I expected a completely different experience from War of the Satellites than what it actually delivered. Knowing only that Roger Corman made a movie by that title in response to Sputnik hysteria, and that he did so with all other concerns subordinated to getting it into release before the public had a chance to settle down, I pictured a very dull and talky thing (because talk is cheap, while action costs money) that would culminate in a brief and disappointing clash between American and Soviet satellite controllers— a bit like a black and white Robot Jox in which we’d never see the high-tech machines in action until the last five minutes. A workmanlike alien invasion movie, with a bit of style and a story structure that makes it feel much faster-paced than it is, was thus a welcome surprise, even if it’s basically just It Conquered the World with no name actors and no rubber monsters.
The second half of that description sounds deadly, I realize. As clunky as It Conquered the World was, who the hell would want to sit through it without the benefit of Lee Van Cleef or Paul Blaisdell? But Roger Corman matured fast as a director, and even the year and a half or so separating this movie from that one did wonders for his technique. The setting alone is a point in War of the Satellites’ favor. Although the offices of Project Sigma and whatever hotel conference room is standing in for the chamber of the UN General Assembly surely cost no more to build or to rent than the earlier film’s tiny Southern California town, they don’t trumpet their cheapness in the same way, nor do they suffer from the exhausted familiarity that a hundred low-budget sci-fi movies had by this time imparted to the combination of irrigation-dependent LA exurb and Bronson Canyon cave. War of the Satellites also shows Corman beginning to move beyond the newsreel-influenced aesthetics that ruled drive-in screens during the 50’s. Part of it is just canny employment of the more visually interesting sets. Project Sigma’s control room has a curious claustrophobic feel, starkly unlike its famous real-world counterpart in Houston. Something tells me Corman shot it that way mainly to hide the fact that it was just a few pieces of equipment shoved into the corner of a huge and otherwise empty space, but the low light, too-tight blocking, and cramped camera placement subliminally magnify the tension of the opening sequence in which Van Ponder and his colleagues must helplessly observe the destruction of yet another spaceship. A similar psychology is at work all through the final act, which is set entirely aboard Sigma 10. The satellite interiors have all the Spartan inhospitability of a real-life warship, combined with a maze-like layout to create an emotionally apt environment for struggling against an invisible enemy. The lack of star-power, meanwhile, is counterbalanced by greater visibility for Corman’s informal repertory company: Dick Miller, Susan Cabot, Bruno VeSota, Jonathan Haze, Beach Dickerson, etc. Few of the Roger Corman Players were truly cut out for conventional leading roles, but all were reliable character actors, and their long association with the director gave both sides a noticeable boost whenever they worked together.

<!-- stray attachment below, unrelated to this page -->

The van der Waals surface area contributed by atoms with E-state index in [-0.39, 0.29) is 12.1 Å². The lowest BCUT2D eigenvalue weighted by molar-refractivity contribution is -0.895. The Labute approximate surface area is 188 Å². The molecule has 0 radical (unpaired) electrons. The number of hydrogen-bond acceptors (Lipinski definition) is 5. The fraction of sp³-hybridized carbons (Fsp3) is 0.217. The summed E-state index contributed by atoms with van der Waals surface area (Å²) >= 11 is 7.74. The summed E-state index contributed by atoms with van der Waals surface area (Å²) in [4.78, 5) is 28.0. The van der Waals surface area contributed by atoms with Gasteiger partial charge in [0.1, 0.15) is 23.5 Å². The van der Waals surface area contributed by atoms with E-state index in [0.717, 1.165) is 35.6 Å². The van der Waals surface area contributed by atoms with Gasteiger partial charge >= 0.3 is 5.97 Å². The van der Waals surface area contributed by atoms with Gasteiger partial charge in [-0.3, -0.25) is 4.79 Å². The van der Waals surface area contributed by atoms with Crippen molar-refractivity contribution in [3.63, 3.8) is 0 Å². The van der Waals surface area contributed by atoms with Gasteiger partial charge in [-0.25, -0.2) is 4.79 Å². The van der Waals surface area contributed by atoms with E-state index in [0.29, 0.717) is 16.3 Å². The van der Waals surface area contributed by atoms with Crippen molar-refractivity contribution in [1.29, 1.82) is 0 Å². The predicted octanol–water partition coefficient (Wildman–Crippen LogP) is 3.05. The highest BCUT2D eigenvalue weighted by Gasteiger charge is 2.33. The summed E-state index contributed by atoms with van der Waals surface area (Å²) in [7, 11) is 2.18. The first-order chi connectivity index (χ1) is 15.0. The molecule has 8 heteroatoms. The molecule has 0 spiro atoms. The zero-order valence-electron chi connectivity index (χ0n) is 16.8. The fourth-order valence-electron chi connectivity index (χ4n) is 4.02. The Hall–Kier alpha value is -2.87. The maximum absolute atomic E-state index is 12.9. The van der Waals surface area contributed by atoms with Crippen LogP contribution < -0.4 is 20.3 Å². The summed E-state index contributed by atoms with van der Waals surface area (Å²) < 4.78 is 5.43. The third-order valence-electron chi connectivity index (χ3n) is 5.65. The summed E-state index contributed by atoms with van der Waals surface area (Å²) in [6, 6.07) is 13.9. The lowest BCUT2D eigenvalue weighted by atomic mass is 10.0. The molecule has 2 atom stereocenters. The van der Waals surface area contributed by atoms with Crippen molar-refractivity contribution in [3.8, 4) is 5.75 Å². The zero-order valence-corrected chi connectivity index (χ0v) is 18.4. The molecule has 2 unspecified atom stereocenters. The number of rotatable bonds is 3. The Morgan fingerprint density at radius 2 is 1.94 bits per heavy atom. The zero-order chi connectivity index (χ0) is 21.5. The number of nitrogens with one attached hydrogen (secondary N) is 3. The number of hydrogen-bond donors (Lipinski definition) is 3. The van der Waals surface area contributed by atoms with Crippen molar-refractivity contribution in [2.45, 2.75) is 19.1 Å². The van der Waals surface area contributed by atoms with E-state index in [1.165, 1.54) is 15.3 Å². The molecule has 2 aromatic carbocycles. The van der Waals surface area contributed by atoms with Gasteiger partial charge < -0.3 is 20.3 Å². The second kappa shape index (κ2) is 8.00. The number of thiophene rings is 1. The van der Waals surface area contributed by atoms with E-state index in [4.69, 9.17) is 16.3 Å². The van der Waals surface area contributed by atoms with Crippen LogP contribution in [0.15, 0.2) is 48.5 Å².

As for what provoked me to cover War of the Satellites in this update, the Cold War subtext turns out to be surprisingly muted for a film made expressly to cash in on Sputnik mania. The Gana beings’ quarantine of Earth might be seen as a sort of Iron Curtain in reverse, and the movie does eventually get around to playing the “emotionless alien doppelganger” card that comes up so often in the Commies from Space subgenre. There’s also the issue of the UN General Assembly as a venue for international grandstanding, which did so much to degrade the institution’s reputation as the Cold War wore on. Jason ibn Akad never takes off his shoe to pound on the table with it, but his behavior is consistently reminiscent of the antics indulged in by UN ambassadors from Eastern Bloc countries. Curiously, however, ibn Akad seems not to belong to the delegation from the Soviet Union or any of its European allies. Syria was a Soviet client state in the late 1950’s, though, and “ibn Akad” is a name one might expect to encounter in northwestern Mesopotamia. Still, for the most part, War of the Satellites is little more specifically Cold War-flavored than any other 50’s alien invasion movie.
This review is part of a team-up between 1000 Misspent Hours and Counting and Checkpoint Telstar, the proprietor of which shares my queasy fascination with all things Cold War. Click the banner below for a complete list of the films we’re covering to celebrate the 25th anniversary of the Berlin Wall coming down.